An important aspect of Ramps on the Moon day hosted by New Wolsey Theatre at Pulse Festival, as part of the theatre’s Agent for Change programme, was showcasing high quality work that offered an opportunity for the audience to consider impairment-related theatre, language and communication and aesthetic access. Review by Liz Porter.
Hardy Animal written, created and performed by Laura Dannequin with creative advice from Dan Canham, was supported by ACE, the Wellcome Trust and Bristol Old Vic.
A stark solo performance, simply staged. A dancer recounts her story of living with chronic pain and how this has impacted on her body and life as a dancer – a tale of human fragility and resilience.
She retraces a brutal journey of loss and hope and looks at our need to create meaning in a baffling world – where often there are no answers, just misunderstandings, judgements and ignorance. It is a constant battle with internalised and external emotions searching for routes to reach out and survive, exploring ways to manage the pain and finally coming to a place of understanding, acceptance and recovery.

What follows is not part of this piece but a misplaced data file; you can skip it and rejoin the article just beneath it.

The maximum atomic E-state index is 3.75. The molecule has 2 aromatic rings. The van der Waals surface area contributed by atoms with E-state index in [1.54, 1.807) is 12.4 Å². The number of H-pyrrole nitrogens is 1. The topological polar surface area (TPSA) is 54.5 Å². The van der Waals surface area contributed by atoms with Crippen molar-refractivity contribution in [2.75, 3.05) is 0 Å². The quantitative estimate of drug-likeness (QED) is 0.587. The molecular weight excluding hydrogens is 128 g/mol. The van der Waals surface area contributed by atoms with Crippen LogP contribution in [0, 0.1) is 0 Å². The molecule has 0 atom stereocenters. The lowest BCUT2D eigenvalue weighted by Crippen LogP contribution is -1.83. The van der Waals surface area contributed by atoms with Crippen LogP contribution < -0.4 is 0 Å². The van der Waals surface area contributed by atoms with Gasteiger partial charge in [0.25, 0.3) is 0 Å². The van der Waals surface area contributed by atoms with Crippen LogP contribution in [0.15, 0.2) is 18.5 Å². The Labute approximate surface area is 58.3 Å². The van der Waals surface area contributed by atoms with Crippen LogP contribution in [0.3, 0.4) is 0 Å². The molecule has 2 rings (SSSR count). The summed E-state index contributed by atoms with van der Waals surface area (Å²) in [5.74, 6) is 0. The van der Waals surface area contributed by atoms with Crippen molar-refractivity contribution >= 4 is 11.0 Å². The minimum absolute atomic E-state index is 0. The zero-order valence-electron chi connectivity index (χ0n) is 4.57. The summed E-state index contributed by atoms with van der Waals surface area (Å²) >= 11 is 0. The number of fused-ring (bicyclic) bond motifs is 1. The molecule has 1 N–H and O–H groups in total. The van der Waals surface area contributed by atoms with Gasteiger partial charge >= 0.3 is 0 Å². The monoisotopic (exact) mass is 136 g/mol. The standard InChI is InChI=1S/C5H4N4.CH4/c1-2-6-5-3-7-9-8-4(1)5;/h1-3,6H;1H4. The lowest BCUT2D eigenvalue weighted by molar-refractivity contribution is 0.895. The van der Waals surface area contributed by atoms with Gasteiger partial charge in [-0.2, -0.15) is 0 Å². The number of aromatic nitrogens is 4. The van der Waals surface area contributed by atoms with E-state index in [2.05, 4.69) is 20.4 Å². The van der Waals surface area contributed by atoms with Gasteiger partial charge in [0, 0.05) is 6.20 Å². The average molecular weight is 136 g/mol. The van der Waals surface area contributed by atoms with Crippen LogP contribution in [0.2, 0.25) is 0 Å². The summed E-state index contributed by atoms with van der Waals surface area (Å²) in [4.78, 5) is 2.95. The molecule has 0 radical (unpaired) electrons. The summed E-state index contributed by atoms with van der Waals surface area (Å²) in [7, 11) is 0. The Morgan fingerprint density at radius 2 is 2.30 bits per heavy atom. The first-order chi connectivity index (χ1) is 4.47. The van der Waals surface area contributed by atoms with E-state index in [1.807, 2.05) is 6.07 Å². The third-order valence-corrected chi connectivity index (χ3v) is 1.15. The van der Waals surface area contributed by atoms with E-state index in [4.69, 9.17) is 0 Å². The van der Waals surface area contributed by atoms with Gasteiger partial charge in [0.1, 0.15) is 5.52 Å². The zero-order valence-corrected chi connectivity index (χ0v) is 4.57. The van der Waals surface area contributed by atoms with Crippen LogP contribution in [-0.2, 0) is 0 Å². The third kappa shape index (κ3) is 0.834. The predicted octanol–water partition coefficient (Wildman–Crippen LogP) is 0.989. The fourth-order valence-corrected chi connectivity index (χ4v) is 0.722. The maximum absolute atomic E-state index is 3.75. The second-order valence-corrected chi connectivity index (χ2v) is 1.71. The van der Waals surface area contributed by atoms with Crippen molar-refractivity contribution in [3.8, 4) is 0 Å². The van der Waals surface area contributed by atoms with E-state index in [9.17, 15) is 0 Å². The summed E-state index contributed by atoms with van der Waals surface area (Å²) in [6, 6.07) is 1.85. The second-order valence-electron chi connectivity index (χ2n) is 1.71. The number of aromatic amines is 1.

The audience needs to work extremely hard, faced with only Laura on stage and a constant stream of words (spoken and recorded) with very little movement. Each movement is small and painstakingly and deliberately worked out.
Initially we sit in darkness and concentrate on her words, a reflection on the unseen, the hidden and the unknown, gradually evolving into a black box spotlit with small sequences of shadow work as though Laura is examining her half naked body in a mirror and a final lecture, as though we are medics, perhaps?
Did it work? It was more poetry than theatre, and the venue wasn’t convincing. I kept wondering what it would be like presented in a museum, because it felt like we were examining a specimen. However, the piece has stayed with me.
Hardy Animal conveys a strong and important message around hidden impairment and I bought the book afterwards. Pulse were right to programme this work and I can see it working well in festivals such as SICK Festival perhaps with a Q&A afterwards to discuss the issues the piece raises.
Hardy Animal was supported by captioning and audio description. As there was little movement I didn’t feel description through headphones was necessary as a visually-impaired person.
However, Laura had factored in some initial description of her stance at the beginning and I preferred this. She could have taken the approach further, as she clearly enjoys working with layers of words. I felt this could have been an effective device to play with and hope she will give it some consideration.